Tim Hortons has become just about the best place to get information on health care in Nova Scotia, and given the record of the health authority and the government, news gleaned over a double-double is as good as any.
The Nova Scotia Health Authority Board operates at a level of secrecy envied by The Hermetic Order of the Golden Dawn. The Health Department is a bastion of rule-making and policy esoterica, and the politicians who are supposed to be accountable, punt questions back to the NSHA.
With the exodus of family doctors – to retirement, frustration or both – threatening to become a stampede, Health Minister Randy Delorey seems confident the health authority will turn around its losing recruitment record, although the source of his confidence is a mystery.
Opposition Leader Jamie Baillie asked the government Friday about the “internationally-recognized” marketing firm the NSHA said in March it was contracting to lead a physician recruitment strategy. Baillie wanted to know the value of the contract. Premier Stephen McNeil didn’t have the answer, but said he would try to get it.
The authority chose National Public Relations in August after a protracted competition. The value of the contract remains unknown, but provincial tendering rules dictate it must be less than $50,000 given the proposals were by invitation only.
The premier is relying on an increase in family doctor residency spots to start filling the gap. The fall budget funded 10 additional residencies, but the province is currently suffering a net annual loss of about 60 family docs. That doesn’t add up, but it does subtract doctors.
Given as many as 100,000 Nova Scotians are without a family doctor and, as reported by Paul Schneidereit this week in the Chronicle Herald, 46 practicing family doctors are over 71, the government’s professed confidence is starting look like whistling past the graveyard.
And on the question of morbidity, the health minister told the legislature Friday that the health authority has a plan to address what appear to be unnecessary deaths prevalent in Cape Breton.
When Cape Breton Centre New Democrat Tammy Martin referenced two deaths – a woman transferred by taxi between two hospital emergency departments, and a man left in a hallway with a broken intravenous – the minister suggested the NSHA is putting the “tragic” situation right.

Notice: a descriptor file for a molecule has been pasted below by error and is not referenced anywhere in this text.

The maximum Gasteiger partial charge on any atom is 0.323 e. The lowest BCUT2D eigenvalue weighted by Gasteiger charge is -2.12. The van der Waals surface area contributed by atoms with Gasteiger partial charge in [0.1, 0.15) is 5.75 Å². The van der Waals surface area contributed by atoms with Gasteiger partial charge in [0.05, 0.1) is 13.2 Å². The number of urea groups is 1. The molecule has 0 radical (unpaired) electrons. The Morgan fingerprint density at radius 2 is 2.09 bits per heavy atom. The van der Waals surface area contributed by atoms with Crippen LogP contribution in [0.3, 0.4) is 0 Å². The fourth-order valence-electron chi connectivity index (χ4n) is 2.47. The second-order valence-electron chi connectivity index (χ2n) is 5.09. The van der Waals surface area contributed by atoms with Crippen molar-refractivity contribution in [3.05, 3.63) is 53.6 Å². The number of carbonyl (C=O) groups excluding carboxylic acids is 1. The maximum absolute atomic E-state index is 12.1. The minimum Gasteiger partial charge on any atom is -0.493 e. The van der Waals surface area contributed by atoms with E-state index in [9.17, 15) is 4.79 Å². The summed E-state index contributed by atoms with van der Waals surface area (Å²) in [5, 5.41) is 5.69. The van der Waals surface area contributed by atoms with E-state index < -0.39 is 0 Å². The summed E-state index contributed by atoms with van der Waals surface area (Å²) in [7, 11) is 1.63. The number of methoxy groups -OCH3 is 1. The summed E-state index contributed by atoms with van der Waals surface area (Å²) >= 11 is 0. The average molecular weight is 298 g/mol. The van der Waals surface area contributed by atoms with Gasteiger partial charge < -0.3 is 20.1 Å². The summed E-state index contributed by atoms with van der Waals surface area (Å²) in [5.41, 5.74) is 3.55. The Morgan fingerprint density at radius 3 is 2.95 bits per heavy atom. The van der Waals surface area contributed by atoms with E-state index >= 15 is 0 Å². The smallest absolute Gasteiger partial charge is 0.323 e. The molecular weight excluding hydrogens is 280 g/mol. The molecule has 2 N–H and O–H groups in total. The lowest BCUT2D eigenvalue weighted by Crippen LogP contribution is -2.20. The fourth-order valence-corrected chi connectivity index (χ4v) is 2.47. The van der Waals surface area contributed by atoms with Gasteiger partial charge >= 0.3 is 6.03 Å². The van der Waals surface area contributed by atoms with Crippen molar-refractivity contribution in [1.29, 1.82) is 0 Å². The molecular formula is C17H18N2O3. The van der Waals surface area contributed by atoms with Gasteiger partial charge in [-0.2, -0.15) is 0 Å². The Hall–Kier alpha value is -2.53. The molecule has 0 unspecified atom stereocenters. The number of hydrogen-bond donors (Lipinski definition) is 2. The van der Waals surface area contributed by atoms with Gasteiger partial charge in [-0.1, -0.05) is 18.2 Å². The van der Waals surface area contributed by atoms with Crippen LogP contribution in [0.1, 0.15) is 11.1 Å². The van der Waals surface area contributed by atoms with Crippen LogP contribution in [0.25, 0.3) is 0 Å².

Doctors in Cape Breton have been warning for at least a year that gaps in the area’s health resources will kill patients.
Apparently buoyed by a second, slimmed down majority after an election driven by health issues, the premier is maintaining his position that there is no health crisis in the province.
In fact, whether the question is untimely death, a shortage of doctors, cancelled surgeries or the inability to get reliable information, the government’s posture on health care seems to fall somewhere between mild concern and indulgence.
“There’s nothing to worry about, we have it under control,” is the unspoken message, despite a torrent of evidence to the contrary.
It’s as if the government knows something the rest of us don’t, which is likely given how little the rest of us are permitted to know.
When Baillie tried to zero in on the dearth of information, the premier and health minister bounced questions to the NSHA.
The government disputes the contention that the NSHA Board holds its meetings in secret, claiming instead they are private. No minutes or agenda of the board meetings are made public, and it inexplicably goes “in-camera” before and after its private sessions.
The premier says he doesn’t know why the board meetings are secret, and suggested the question is best put to the NSHA. The authority has already stated that private board meetings are at the government’s direction.
Doctors in Nova Scotia are sounding the alarm that the health system is nearing collapse, one in 10 Nova Scotians can’t get a family doctor, and information related to health care is limited mostly to funding announcements and emergency room closures.
If the government can’t muster the fortitude to share more reliable information with Nova Scotians, its credibility will be gone faster than the next doctor.
Meanwhile, the word down at Tim’s is that the best way to jump the doctor gap is to call the paramedics and fake a heart attack.
- Jim Vibert, a journalist and writer for longer than he cares to admit, consulted or worked for five Nova Scotia governments. He now keeps a close and critical eye on provincial and regional powers